The most revealing scene in the movie about all this - and there are many hints of it throughout - is when he has a brief moment of consciousness while fighting for his life against a killing fever. He speaks of seeing the devil -"he's got snakes eyes", he says. And he pleads, anguished, "Oh, Ned - don't tell nobody - don't tell my kids - none of the things I done". Even in that brief moment of consciousness, the guilt of his very being instantly returns. It's with him ever.

 

Throughout the film, he embodies in his carriage sorrow, regret, and a sad resolution of the weight he carries.

 

When he learns of the way Little Bill treated Ned - ultimately killing him - the change that comes over him is chilling. The anger that floods through him causes him - with immediateness -  to free the monster he's been suppressing all the years since his wife convinced him to. He takes the bottle from the Kid - the key - and deliberately opens the cage so that what must be done can be done. The scene still gives me goosebumps, though I've watched it 20 times now. The cold fury in William Munny is palpable - maybe the best - the most genuine - I've ever seen acted.

 

Whenever I'm changing channels around - and I stumble onto this movie - at any point in the movie - I have to stop. And I never ever stop watching till it ends.

 

And I haven't even mentioned the fascinating characters of Little Bill and English Bob who provide some stunningly riveting scenes in this unbelievably good movie.

 

I love a good western - and even some not so good ones - but I've never been so engrossed by one as with 'Unforgiven'.

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I love Westerns films just as much as I love Musicals.  I can't argue with such titles such as "Unforgiven", "High Noon", "The Searchers", "Shane", "Stagecoach", "Red River", "The  Westerner", "Shootout at the O.K. Corral", The Ford trilogy.  I love all of these movies and always try to watch them when they are scheduled on TCM.  I believe "Unforgiven" is a Top 5 Western film of all time.    

 

I know any "best of" list is just an excuse to start an argument.  Since we do not know what titles are on this particular "All Time Best Westerns" list I would assume that the following movie made it on the list but is rarely spoken of on the TCM Message Boards nor has it made its premier on TCM.  This particular movie was released one year after "Unforgiven".  The movie which I speak of is "Tombstone".  This movie is going to be, if not, a classic Western movie and should be in the top 15 of any "All Time Top 50 Westerns".

Westerns is perhaps my least favorite film genre. My interest in classic films focuses almost exclusively on Easterns..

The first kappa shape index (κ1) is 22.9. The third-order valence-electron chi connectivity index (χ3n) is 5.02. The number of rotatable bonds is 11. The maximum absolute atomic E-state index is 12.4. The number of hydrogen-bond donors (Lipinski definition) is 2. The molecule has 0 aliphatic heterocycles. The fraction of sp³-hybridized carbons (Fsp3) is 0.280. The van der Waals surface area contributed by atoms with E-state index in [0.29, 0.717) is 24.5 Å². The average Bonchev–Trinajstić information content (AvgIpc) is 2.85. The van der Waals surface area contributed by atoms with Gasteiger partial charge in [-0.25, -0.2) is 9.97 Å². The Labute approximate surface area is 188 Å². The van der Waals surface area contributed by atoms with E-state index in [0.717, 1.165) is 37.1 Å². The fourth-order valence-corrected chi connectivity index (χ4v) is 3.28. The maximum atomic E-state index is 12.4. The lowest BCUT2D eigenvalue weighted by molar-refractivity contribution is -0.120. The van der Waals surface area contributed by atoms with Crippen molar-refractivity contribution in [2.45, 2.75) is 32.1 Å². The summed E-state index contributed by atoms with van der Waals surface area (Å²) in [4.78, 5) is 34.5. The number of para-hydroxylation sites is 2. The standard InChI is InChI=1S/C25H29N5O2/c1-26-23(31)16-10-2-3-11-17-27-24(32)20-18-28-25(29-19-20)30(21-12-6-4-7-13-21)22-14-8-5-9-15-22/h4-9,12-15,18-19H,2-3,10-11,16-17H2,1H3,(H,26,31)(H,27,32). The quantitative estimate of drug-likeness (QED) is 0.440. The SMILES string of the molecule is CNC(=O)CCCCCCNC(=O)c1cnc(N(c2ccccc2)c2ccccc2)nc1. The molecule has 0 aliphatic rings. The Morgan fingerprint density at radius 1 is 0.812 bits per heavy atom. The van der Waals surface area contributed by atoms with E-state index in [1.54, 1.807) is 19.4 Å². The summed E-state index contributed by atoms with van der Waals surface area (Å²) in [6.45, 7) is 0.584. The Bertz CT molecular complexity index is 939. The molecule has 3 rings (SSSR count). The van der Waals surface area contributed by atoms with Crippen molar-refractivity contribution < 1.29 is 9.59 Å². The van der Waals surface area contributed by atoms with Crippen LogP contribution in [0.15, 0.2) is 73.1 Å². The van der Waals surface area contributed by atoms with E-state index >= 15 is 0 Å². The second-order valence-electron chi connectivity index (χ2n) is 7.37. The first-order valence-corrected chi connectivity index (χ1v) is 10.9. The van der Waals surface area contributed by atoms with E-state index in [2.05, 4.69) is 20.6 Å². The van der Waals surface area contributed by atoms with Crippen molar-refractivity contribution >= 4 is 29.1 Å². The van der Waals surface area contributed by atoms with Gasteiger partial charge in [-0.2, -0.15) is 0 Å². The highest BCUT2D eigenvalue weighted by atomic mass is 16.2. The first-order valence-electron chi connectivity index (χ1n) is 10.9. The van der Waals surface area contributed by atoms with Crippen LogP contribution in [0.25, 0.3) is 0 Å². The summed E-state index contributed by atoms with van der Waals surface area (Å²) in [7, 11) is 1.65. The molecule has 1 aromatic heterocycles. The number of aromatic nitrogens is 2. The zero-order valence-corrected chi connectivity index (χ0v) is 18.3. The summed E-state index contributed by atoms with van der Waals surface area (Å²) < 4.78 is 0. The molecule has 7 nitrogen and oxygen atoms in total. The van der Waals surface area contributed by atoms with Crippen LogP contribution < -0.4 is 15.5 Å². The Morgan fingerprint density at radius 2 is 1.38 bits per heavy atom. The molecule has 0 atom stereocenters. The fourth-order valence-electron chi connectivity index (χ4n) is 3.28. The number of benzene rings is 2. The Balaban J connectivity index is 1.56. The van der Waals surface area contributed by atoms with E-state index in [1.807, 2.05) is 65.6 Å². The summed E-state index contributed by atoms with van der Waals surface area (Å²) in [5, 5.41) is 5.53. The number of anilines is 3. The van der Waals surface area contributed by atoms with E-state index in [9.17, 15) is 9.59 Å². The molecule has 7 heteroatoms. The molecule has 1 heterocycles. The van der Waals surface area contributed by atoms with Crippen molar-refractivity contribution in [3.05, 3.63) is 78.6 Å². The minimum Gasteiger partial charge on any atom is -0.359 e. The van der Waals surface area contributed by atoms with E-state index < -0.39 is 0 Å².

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Westerns is perhaps my least favorite film genre.

Obviously too, Grammar wasn't your favorite elementary school subject.  ;)

 

Sepiatone

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I've always thought of UNFORGIVEN as a great film that was set in the west. It is a very real picture, not elemental as far as the usual trappings of "a western".  THE SEARCHERS is a great "western".  Just a personal observation.

 

As for votes and lists, no thanks.

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Whenever I'm changing channels around - and I stumble onto this movie - at any point in the movie - I have to stop. And I never ever stop watching till it ends.

 

 

 

Hmmmm..........

 

Well, so far as I know, that makes TWO of us!  B)

 

 

Sepiatone

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This is not a reprise of the man with no name character. 

 

I didn't literally mean he was a reprise of the Man With No Name character. What I meant was that Eastwood true to form would break down and kick a$$ as his many characters in films through the years have also save for Gran Torino which was a true break. 

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Obviously too, Grammar wasn't your favorite elementary school subject.  ;)

 

Sepiatone

I believe it should be "Westerns is " rather than "Westerns are". "Westerns" is the name  of a genre, which is a singular concept. Grammar police?

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Huh?   Unforgiven was terrible.  My dad was a western connoisseur, and I was raised on them.  He hated that movie, thought it was pretentious.  I had to agree.

 

His favorite was Lonesome Dove.  I am surprised that no one has mentioned that.  Ok, it's a "tv movie" - it doesn't matter.   THAT is the grandpappy of all of them.  Tommy Lee Jones flying thru town on that white/gray dapple horse.  The pigs following the wagon. Gus and the women.  

 

My favorite is actually Broken Trail.  There is nothing like Duvall - "You will not hurt these children. No sir."  

 

Other than that....

 

The Big Country

High Noon

Shane

Good Bad & Ugly

the Magnificent Seven

Stagecoach

True Grit  (Both, actually.)

Open Range

 

 

And I see a place on the list for The Hateful Eight as well.  

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I believe it should be "Westerns is " rather than "Westerns are". "Westerns" is the name  of a genre, which is a singular concept. Grammar police?

 

Would you say "Dramas is" or "Comedies is"?

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THE BIG COUNTRY is definitely among my top ten westerns, an intelligent William Wyler production, with an outstanding cast all rising to the occasion and one of the truly great western musical scores by Jerome Moross.